“Life is like riding a bicycle. To keep your balance you must keep moving” said Albert Einstein. But where to?
Moving is good – agreed. If you stopped moving you would eventually die. But is it good enough just to keep moving without knowing where to go?
Goals give you direction
How about just going through the motions and dealing with stuff as it comes? I hear you – you could do that if you want. But you might never get to witness what you’re truly capable of. To unleash your power, it has to be focussed on something. Why leave it to chance?
If you don’t stand for something, you’ll fall for anything.Said someone.
Some people don’t seem to have goals and they do perfectly fine. But look again. Maybe they do actually have goals, not necessarily pinned to the fridge door, but implicit goals driving them towards something.
Derren Brown hates goals with a vengeance, and in his book Happy: Why everything is more or less fine, he has a good old rant about them. However, reading his story it’s clear that he himself had a goal – to get better every day at doing magic tricks. A simple goal that made him single-mindedly pursue greatness which led to him becoming one of the most famous magicians alive.
Not all of us are like that. We drift around. We dream of being good at something, but don’t apply ourselves. Consciously setting goals forces us to prioritise what’s important to us and pursue it. It’s not easy to let go of the myriad of possibilities and follow one thing through. A goal helps you become more focussed and therefore more likely to achieve something worthwhile. That’s where the magic is.
Goals are a necessary step towards achievement
If you don’t set goals, how do you know if you’ve achieved them? You might then ask, why is achievement important? Put simply, achievement hits an emotional target that’s incomparable to any other. It’s a legal high which lasts a lifetime.
Especially if your goal improves not just your life but others’ too. And the more difficult the path, the bigger the emotional pay off. Think of a parent’s sense of achievement from rearing a child from birth to adulthood.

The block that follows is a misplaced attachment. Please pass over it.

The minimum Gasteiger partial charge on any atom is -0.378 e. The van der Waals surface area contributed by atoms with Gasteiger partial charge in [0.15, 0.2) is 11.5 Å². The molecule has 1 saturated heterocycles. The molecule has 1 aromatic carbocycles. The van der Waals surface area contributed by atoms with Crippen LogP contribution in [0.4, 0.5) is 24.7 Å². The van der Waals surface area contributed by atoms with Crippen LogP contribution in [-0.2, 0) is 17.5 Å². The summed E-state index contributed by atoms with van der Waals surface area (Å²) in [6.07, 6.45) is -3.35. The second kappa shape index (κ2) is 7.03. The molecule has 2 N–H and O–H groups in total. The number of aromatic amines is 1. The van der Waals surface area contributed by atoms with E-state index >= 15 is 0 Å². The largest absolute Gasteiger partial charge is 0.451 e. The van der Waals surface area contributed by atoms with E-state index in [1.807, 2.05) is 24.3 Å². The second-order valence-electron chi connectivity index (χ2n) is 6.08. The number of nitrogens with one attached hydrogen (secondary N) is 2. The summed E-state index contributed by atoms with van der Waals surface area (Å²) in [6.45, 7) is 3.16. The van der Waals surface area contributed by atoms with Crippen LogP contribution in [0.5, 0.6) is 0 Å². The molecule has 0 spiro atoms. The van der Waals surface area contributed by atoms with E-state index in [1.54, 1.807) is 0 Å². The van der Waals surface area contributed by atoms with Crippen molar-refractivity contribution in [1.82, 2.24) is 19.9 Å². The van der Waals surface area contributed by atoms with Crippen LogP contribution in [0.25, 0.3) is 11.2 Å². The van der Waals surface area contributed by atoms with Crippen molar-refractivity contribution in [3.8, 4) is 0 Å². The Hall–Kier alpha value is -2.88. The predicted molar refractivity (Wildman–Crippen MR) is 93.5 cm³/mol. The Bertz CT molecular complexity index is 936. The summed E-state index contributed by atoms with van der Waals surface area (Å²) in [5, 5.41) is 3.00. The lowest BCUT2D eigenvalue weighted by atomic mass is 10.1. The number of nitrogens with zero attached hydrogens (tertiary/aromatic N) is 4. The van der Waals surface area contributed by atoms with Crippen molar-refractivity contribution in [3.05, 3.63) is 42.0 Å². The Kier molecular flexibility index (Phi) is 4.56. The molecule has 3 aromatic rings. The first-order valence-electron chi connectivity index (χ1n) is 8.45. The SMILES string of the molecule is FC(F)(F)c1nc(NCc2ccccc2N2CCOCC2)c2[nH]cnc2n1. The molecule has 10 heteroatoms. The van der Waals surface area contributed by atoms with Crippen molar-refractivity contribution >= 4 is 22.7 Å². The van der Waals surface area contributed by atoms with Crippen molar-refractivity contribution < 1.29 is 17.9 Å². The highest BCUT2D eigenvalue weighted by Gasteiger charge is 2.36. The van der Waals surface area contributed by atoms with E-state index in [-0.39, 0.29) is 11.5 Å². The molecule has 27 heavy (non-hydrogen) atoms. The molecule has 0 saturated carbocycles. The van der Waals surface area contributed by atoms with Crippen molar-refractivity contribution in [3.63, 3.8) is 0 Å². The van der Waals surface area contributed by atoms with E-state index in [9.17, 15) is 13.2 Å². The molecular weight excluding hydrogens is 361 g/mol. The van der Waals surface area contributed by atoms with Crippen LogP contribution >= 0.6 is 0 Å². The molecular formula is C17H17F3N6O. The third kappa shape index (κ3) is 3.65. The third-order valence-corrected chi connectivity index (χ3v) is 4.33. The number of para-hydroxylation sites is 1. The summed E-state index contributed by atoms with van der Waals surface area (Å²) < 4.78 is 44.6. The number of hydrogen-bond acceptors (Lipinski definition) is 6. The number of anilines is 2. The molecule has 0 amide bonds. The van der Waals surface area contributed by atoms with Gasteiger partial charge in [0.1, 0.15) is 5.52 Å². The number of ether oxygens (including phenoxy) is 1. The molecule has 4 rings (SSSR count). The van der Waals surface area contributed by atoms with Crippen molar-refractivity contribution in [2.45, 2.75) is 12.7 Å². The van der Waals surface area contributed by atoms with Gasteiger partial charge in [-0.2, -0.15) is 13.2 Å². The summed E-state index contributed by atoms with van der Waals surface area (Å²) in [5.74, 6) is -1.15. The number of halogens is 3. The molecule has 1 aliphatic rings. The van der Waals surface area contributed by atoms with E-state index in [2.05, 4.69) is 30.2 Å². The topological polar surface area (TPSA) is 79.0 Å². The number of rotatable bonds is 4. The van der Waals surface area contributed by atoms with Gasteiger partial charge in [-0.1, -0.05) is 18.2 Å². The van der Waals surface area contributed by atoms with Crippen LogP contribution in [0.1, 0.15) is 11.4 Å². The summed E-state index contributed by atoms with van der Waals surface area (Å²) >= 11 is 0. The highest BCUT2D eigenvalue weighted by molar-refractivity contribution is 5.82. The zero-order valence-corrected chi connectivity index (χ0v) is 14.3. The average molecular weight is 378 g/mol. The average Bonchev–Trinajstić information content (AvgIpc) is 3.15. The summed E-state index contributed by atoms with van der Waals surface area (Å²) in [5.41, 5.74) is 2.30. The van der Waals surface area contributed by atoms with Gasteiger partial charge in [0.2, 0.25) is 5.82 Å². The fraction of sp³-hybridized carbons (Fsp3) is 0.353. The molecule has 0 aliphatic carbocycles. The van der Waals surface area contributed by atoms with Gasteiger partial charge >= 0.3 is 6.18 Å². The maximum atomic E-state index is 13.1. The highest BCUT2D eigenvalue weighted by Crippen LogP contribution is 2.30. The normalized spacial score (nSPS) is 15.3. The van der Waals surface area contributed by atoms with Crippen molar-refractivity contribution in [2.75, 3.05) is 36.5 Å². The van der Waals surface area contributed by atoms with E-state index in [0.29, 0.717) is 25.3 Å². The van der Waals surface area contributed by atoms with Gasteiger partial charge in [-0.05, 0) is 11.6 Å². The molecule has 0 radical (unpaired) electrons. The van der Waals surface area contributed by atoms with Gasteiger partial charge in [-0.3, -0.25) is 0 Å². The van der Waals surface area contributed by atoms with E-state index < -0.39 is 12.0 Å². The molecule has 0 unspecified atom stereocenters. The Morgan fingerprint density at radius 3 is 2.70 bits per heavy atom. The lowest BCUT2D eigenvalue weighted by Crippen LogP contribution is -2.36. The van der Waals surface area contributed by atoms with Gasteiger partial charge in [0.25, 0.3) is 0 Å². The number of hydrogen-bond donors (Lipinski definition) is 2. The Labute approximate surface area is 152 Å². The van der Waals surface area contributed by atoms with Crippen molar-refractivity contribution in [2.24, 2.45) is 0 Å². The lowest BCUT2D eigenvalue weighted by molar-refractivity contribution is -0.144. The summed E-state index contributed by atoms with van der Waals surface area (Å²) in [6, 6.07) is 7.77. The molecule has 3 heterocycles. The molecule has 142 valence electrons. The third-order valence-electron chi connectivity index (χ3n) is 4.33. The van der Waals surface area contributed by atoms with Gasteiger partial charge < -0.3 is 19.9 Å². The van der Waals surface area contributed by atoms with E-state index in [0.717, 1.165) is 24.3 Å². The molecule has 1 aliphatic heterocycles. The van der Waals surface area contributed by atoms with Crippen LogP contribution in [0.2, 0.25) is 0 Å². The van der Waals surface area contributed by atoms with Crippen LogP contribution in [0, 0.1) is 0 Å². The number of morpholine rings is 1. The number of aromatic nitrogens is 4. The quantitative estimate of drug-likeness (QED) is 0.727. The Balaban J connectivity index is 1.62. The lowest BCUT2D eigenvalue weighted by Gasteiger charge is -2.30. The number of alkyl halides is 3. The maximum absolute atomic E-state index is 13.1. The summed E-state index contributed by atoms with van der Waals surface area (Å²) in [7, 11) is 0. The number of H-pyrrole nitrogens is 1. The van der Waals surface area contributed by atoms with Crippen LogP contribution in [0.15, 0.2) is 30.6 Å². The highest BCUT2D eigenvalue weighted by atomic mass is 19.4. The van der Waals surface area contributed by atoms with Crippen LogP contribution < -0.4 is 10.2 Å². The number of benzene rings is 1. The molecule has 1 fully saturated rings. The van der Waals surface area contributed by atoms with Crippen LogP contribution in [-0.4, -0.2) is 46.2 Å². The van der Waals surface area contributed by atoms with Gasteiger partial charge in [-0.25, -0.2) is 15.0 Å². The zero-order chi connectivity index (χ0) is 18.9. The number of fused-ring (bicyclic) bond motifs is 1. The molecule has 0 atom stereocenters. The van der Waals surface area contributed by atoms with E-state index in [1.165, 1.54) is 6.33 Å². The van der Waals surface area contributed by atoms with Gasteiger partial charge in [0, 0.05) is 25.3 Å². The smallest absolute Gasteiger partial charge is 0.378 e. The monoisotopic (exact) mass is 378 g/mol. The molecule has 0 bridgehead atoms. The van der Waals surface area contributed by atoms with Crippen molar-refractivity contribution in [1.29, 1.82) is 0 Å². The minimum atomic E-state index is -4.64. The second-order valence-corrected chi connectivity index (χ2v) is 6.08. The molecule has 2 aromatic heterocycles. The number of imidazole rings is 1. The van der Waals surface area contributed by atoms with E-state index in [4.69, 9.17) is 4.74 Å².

With every goal you accomplish, you learn how capable you are. Belief in your capabilities is the bedrock of confidence.
Pursuing a goal forces you to grow – literally
When you set yourself on a course towards a goal, you’ll come across obstacles that have to be dealt with – not avoided like you might normally do. This process literally transforms you.
Encountering new situations changes your physiology. New genes in the central nervous system are turned on, proteins are created and new brain structures are built.
You take on responsibility
Pursuing a goal means you willingly take on a load. This strengthens you and has ripple effects on those around you.
So, how do you set goals?
Firstly, give yourself permission to set a goal for the future. That future could be tomorrow, or it could be in 5 years time, whatever feels right to you.
Don’t get het up on the goal being ‘correct’. That’s not really the point. The point is having ‘a’ goal, relevant to you in some way. Your goals will naturally become more obvious to you as you go through life and learn more about yourself.
There are some ingredients that must be taken into account when working out a goal for yourself. A goal is a mix of these things in various strengths and quantities:
- Things you can control (not things you can’t)
- The outcomes you want
- The meaning (for you)
- What’s important to you (your values)
- Time (how long will you give yourself, or how much time have you got?)
Your goal should stretch you – how much is up to you, but the point of a goal is to take you out of your comfort zone, far enough to make a difference. Setting goals, like anything, gets easier the more you do it.
So how do you set a goal if you have absolutely no clue where you want to go in life?
“If you can’t find a mountain to climb, look around you. Your messy room is full of mini mountains”Said someone on the internet
Start with immediate surroundings and start small. Fix things that are annoying you: the dripping tap. Clear out your shoe cupboard. Or start with stopping the things you shouldn’t be doing (yes, those things). Clear the mess that’s around you so that bigger goals come into view.
If you’ve organised everything within view and you’re still in a quandary, then perhaps you simply don’t know enough yet, so you need to expose yourself to more of life’s experiences. Your first goal could be just that. The more we experience and learn from, the more clearly and strongly our goals emerge. Start with the thing you’re most curious about and keep going.
Some mistakes people make in setting goals
Making too many goals
One is enough. Don’t set yourself up for failure by overwhelming yourself.
Money goals for money’s sake
Ask yourself what the money would do for you and why that is important, and make that the goal, not the money.
Not enough meaning, too arbitrary
A goal must be truly significant to you personally, to be a worthwhile goal that you’re more likely to follow through.
Do it with a life coach
Talking to a neutral person helps you work out where you want to go in life. Here are some fantastic life coaches that will give you that outside perspective and ask the right questions to help you create goals that are meaningful and relevant to you.